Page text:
Accessibility is now and has been a hot topic for many years. Web projects come in all sizes as well does team support. From small startups, all the way to entrenched enterprise solutions, addressing accessibility continues to be a challenge. TBH, HTML and CSS by itself is 100% accessible. But as soon as we start to add complex layouts and interactive elements, things breakdown fast.
Of the 10 most common accessibility issues #4 jumps out at me as a complex issue wrapped up in a mosaic of issues.
Missing WAI-ARIA attributes
The Web Accessibility Initiative – Accessible Rich Internet Applications (WAI-ARIA) is a technical specification used by developers to build accessible interactive content. Interactive content includes elements like drag-and-drops, accordions, or sliders. Unfortunately, these types of interactive content interfere with users who rely on screen readers or speech instructions if they’re not implemented properly.
The web today and the web of the future is complex and it will get even more complex. Users are demanding more and more complexity as far as interactive elements and immersive experiences all at the same time, we can not leave people with disabilities behind.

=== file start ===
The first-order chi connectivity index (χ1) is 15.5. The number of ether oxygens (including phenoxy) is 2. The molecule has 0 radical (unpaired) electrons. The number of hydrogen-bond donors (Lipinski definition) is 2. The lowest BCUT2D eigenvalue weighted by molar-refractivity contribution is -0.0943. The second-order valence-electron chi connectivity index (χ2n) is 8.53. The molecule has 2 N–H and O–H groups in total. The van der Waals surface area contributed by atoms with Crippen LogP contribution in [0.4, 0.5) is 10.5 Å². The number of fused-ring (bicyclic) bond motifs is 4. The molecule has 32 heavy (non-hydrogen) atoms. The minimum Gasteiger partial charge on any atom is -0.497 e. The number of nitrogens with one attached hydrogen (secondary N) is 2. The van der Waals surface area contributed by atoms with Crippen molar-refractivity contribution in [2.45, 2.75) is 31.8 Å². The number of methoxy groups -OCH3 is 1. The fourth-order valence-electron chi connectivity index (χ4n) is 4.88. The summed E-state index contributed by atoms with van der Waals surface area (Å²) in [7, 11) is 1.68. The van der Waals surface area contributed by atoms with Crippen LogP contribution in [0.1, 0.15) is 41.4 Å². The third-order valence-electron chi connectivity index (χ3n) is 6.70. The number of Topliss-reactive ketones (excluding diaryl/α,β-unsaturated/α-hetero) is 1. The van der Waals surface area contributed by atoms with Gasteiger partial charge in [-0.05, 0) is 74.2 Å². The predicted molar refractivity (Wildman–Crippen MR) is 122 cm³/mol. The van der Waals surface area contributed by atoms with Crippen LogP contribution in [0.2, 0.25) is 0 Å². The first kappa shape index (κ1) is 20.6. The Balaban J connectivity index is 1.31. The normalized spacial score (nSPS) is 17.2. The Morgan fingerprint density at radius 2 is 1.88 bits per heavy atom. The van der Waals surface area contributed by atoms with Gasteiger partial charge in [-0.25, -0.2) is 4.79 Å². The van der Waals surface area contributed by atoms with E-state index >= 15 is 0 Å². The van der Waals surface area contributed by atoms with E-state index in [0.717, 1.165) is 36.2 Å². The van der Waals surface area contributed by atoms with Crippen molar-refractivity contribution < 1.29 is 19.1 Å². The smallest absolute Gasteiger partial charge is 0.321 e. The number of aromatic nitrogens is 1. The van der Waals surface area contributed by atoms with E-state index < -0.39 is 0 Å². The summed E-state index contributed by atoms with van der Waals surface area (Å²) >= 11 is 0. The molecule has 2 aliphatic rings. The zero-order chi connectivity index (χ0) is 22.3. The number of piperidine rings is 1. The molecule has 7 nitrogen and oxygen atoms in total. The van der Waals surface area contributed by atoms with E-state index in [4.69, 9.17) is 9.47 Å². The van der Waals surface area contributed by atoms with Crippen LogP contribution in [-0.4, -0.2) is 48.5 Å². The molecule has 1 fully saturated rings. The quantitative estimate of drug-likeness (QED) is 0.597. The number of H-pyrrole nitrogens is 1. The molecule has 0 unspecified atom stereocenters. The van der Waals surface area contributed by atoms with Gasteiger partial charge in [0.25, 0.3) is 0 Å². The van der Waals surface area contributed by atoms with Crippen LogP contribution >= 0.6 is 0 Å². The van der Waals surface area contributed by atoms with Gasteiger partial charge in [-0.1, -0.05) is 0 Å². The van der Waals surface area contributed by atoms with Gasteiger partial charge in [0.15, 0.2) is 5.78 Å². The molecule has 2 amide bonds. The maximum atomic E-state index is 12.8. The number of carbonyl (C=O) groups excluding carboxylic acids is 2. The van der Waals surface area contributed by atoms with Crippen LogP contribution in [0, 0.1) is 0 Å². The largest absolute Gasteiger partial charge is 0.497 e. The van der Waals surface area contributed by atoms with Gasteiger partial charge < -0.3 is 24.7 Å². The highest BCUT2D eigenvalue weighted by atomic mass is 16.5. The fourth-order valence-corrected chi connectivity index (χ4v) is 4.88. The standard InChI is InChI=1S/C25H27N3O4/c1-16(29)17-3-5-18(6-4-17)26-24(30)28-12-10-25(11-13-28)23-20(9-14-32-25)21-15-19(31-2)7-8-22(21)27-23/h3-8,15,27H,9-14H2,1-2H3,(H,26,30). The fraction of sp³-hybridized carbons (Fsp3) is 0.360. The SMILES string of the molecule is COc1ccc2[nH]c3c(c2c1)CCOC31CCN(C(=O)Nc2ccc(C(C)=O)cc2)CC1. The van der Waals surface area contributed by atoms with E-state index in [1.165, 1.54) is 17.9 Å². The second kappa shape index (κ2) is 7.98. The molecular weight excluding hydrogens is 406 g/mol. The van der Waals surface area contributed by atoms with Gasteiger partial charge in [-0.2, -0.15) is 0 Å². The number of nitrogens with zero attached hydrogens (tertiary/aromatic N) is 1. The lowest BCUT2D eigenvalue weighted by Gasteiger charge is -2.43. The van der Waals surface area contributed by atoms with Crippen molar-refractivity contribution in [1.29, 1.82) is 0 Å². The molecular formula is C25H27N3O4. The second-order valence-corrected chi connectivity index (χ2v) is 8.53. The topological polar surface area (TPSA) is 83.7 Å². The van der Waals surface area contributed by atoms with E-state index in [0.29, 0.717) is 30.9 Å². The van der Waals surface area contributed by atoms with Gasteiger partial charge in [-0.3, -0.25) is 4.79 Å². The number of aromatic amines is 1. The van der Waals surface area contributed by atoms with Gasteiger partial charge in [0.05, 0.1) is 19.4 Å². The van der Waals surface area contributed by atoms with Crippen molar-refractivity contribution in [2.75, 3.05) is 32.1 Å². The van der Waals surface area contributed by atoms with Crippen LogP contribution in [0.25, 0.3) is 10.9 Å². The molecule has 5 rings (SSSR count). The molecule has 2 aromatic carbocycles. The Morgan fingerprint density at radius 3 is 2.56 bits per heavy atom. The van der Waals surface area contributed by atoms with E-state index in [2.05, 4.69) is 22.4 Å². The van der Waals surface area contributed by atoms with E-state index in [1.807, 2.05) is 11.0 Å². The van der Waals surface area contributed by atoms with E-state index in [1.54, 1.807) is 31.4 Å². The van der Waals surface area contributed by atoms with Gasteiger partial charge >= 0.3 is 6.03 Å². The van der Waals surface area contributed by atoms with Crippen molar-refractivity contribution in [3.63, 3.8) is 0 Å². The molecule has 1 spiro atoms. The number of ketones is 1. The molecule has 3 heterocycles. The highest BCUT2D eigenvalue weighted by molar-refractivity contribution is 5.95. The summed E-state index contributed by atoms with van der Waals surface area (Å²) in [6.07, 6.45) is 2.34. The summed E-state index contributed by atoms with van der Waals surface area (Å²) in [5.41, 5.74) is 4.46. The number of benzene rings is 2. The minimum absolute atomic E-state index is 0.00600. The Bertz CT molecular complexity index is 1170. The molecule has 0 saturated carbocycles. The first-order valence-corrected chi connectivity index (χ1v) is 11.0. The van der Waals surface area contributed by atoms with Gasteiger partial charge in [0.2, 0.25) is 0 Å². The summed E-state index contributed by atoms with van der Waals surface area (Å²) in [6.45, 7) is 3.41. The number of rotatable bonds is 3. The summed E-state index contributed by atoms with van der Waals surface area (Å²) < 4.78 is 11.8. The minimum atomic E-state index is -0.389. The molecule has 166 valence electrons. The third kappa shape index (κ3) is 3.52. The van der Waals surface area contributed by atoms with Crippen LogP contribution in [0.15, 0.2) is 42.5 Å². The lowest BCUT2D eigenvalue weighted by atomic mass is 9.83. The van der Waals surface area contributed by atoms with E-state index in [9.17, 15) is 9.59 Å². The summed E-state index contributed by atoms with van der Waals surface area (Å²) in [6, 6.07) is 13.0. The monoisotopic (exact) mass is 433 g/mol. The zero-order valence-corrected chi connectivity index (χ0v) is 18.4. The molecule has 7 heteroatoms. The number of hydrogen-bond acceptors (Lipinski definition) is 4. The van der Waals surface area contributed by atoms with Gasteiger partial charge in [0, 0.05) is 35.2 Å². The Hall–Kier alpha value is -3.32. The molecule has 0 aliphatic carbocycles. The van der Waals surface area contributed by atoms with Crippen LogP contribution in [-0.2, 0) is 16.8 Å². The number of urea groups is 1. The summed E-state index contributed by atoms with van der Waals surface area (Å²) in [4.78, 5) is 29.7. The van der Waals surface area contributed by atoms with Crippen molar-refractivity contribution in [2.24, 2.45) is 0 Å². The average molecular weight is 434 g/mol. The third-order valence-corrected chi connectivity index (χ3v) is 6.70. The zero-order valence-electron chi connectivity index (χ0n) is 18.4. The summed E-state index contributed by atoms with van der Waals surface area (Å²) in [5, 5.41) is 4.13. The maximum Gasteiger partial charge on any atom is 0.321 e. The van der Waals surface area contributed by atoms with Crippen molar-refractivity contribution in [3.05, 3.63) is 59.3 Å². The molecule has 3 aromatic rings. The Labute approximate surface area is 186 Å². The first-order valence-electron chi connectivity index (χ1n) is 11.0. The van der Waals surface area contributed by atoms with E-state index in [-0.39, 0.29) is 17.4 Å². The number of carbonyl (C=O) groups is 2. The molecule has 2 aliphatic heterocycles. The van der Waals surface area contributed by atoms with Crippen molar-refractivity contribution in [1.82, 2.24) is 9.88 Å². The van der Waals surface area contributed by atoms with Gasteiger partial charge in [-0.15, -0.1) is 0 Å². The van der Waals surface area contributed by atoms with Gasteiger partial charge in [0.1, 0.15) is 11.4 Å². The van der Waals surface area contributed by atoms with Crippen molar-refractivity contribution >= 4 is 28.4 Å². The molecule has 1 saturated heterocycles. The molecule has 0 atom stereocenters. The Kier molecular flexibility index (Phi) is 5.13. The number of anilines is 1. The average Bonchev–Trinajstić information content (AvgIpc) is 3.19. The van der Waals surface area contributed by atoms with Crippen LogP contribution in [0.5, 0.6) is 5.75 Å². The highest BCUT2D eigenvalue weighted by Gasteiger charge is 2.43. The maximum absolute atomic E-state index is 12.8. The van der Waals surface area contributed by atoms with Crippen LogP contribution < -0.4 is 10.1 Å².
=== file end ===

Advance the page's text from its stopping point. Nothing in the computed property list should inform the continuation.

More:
It is here where we have the challenge. Stipulating that all the devs in an org will be 100% fluent in accessible code is a bar that few will set. All the documents and lunch-n-learns will not solve this either. In this talk I will go over modern strategies for how we can all ship accessibility.
Attendees of this talk will learn how a team of dedicated engineers with full knowledge of accessibility standards can set web dev teams up for success. Leveraging modern HTML tools developers can solve these issues and ship consistent experiences that can be used in any modern development framework with accessibility rules made available via a declarative API.